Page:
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Whaling and dolphin hunts in Japan – it’s all money and politics

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Whaling and dolphin hunts in Japan – it’s all money and politics

I have been busy representing WDC in a number of press interviews on the launch of the annual dolphin hunts in Taiji, Japan and the renewed whaling effort under the Japanese government’s self-allocated whaling quotas.

This is the first year Japanese whalers have been hunting outside of the jurisdiction of the International Whaling Commission (IWC, the body that regulates whaling) and the government has been attempting to spin the media to present itself as the victim of international discrimination rather than the whaling pariah that it is. They have sought to portray this whaling as what’s known as ‘small-type whaling’, involving diminutive vessels and local fishers. What it does not seek the cameras to see is the fact that the whalers are also still using the large factory ship and hunter-killer vessels to take whales far out to sea. It seems those that hoped that the Japanese government’s withdrawal from the IWC would see the quick ending of its whaling may not have accounted for the deep-rooted nationalism that a few influential individuals have in Japan when it comes to this issue.

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Spurned on by the nationalistic agenda of Prime Minister Abe and Liberal Democratic Party (LDP) General Secretary, Toshihiro Nikai, the Japanese government has sought to make whaling a totemic item in defining Japan in these strange political times. After years of trying to ‘spend its way’ to garner support for its whaling inside the IWC, the powers that be in Japan decided that the global political climate had created a window though which it could leave the IWC and pacify the small but effective pro-whaling lobby within Japan.

The Japanese taxpayer is expected to spend 5.1 billion yen, or approximately £40 million on commercial whaling activities in the coming year, with up to £4 million being used to continue to influence other countries to support these activities. We now know that, despite the hopes of some conservationists, the Japanese government is pressing ahead with the construction of a new factory ship for 2024 and will be spending ‘…2.4 billion yen for exploration and development expenses’ – demonstrating that they are still committed to expanding their whaling and will be maintaining their capacity to re-engage with whaling outside their own waters as soon as they can.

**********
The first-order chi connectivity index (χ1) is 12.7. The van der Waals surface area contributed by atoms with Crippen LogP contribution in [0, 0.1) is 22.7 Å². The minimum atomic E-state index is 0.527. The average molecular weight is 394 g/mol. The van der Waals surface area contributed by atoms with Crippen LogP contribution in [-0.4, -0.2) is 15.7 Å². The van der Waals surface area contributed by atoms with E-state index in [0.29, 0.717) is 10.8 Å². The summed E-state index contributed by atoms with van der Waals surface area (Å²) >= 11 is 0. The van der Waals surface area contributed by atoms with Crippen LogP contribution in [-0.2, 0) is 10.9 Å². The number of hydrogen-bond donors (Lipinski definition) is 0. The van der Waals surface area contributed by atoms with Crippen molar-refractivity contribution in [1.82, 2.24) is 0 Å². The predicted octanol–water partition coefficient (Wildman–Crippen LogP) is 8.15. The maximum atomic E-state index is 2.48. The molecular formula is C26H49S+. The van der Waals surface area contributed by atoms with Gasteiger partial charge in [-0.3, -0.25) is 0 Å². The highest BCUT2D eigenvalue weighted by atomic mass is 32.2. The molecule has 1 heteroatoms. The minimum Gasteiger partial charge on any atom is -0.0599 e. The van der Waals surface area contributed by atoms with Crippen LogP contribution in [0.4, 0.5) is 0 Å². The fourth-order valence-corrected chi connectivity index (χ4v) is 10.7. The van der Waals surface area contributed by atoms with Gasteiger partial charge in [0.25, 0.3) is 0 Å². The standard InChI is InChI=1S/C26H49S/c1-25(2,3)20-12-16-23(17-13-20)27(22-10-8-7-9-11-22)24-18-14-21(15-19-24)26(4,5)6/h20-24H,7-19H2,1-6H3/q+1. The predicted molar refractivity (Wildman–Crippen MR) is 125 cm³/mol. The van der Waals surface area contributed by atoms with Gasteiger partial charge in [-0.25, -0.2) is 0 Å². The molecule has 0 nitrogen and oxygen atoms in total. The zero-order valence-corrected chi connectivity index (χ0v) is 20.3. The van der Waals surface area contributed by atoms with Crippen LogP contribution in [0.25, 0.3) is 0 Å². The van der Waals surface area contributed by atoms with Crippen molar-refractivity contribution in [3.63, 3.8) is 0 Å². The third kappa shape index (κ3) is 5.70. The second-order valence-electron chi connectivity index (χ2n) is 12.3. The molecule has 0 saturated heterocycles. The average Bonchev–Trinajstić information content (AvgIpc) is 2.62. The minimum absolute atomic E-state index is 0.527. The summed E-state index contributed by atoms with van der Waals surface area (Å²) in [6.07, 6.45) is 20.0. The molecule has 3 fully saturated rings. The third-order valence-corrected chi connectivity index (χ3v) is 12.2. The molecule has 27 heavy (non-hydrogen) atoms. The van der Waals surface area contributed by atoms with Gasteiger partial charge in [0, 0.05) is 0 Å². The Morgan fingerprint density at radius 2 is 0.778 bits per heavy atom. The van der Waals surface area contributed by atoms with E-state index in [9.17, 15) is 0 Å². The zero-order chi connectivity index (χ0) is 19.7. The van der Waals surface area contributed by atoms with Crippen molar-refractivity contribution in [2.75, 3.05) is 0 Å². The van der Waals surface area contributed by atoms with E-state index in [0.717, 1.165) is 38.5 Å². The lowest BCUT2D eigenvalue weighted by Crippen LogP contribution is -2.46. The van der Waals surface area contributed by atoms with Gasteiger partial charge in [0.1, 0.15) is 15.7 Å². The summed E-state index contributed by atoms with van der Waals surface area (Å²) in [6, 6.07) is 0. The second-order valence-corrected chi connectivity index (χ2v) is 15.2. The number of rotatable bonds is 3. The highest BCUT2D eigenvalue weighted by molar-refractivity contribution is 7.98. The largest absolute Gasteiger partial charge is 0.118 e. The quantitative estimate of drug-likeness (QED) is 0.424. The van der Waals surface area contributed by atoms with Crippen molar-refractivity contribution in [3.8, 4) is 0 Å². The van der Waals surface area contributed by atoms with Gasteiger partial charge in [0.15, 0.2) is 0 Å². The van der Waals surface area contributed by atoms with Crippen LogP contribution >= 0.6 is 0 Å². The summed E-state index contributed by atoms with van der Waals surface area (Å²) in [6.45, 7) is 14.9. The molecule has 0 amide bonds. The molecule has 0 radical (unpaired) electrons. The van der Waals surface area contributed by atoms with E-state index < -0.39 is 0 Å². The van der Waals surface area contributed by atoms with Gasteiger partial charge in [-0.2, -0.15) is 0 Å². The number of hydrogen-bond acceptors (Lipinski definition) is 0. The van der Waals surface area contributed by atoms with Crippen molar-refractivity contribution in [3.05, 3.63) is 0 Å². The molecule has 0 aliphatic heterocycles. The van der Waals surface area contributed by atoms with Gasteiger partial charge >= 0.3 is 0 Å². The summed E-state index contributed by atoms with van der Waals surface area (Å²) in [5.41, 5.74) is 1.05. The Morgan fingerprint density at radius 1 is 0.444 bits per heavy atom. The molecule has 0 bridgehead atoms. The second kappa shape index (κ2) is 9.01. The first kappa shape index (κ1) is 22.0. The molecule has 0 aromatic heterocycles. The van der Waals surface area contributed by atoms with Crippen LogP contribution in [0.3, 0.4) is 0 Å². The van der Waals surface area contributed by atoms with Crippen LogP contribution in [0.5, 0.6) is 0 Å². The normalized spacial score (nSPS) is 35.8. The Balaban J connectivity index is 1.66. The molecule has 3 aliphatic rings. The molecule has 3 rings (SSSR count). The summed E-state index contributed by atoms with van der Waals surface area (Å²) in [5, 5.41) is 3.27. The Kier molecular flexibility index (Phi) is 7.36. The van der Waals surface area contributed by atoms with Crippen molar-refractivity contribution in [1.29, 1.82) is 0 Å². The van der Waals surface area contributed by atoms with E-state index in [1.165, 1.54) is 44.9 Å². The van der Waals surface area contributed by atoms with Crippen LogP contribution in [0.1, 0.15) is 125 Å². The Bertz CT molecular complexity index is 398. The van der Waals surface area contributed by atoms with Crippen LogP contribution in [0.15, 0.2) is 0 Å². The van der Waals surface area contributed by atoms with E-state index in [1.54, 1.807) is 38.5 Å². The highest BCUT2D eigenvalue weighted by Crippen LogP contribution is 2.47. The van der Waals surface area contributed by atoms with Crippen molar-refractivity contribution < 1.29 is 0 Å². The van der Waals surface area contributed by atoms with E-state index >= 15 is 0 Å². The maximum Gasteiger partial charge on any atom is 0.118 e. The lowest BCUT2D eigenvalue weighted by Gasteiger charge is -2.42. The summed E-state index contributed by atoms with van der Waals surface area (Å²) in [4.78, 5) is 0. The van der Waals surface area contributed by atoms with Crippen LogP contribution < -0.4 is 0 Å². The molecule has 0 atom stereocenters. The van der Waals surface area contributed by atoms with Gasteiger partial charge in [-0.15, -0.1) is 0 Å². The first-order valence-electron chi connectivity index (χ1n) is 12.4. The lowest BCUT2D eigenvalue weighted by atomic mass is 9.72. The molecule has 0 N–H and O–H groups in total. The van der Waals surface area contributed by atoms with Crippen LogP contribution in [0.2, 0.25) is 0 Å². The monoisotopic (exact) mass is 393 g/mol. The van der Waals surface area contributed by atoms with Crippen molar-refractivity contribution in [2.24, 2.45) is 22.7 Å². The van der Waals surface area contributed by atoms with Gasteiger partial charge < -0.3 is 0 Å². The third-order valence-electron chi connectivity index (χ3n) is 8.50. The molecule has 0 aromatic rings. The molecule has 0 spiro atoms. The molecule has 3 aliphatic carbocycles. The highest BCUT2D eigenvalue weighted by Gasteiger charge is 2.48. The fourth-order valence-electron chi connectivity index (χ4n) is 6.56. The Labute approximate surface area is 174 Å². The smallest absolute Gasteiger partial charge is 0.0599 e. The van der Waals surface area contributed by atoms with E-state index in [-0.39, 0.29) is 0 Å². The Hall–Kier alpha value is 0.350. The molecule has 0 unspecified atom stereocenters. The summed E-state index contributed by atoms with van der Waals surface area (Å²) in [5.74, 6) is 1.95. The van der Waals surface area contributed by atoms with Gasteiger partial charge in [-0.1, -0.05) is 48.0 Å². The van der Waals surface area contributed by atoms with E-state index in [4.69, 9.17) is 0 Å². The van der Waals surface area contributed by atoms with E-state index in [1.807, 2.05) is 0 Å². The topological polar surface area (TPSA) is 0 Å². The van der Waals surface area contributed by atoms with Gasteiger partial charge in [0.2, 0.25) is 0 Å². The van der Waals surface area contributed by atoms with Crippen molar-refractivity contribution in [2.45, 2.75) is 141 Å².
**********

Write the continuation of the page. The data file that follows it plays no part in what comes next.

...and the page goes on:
We also now know that whalers have been continuing to sell sei whale meat caught in contravention of the Convention In Trade in Endangered Species (CITES, the body that regulates wildlife trade) regulations. The nations of the world regard ‘importation from the sea’ in a similar way as importation from another country and in the case of anyone else, for example ivory, the state concerned would be expected to destroy the stockpiles. In Japan’s case the government has allowed the whale meat to enter the commercial food chain and people are still making money from this illegal activity that the government used taxpayers’ money to obtain in the first place. It seems it’s one rule for the government of Japan and another for other countries.

The impact of the decisions to leave and abuse the international rules-based order is having broader repercussions for conservation. Zimbabwe’s government has announced that it is considering withdrawing from CITES after unsuccessfully calling for a lifting of the ban on the trade in ivory. It was quick to blame ‘western countries’ for the decision, just like Japan’s authorities are keen to do over whaling, but when it comes to ivory, much of the argument to keep the ban comes from other African nations – a fact that it is easy to ignore when affording blame for the failure of its delegates to be persuasive at the CITES meeting.

Advocates for Zimbabwe leaving CITES point to the actions of Japan in leaving the IWC as a precedent stating ‘…There’s no doubt there are countries who will be willing to trade in ivory outside Cites…’

The Japanese government’s withdrawal of Japan from the jurisdiction of the international Court of Justice (ICJ) with respect to marine species and its withdrawal from the IWC, has given credence to the undermining of the norms of international governance and international law, encouraging countries to see international law as simply something to use when it suits them, but something to dispose of when unable to persuade others of their demands.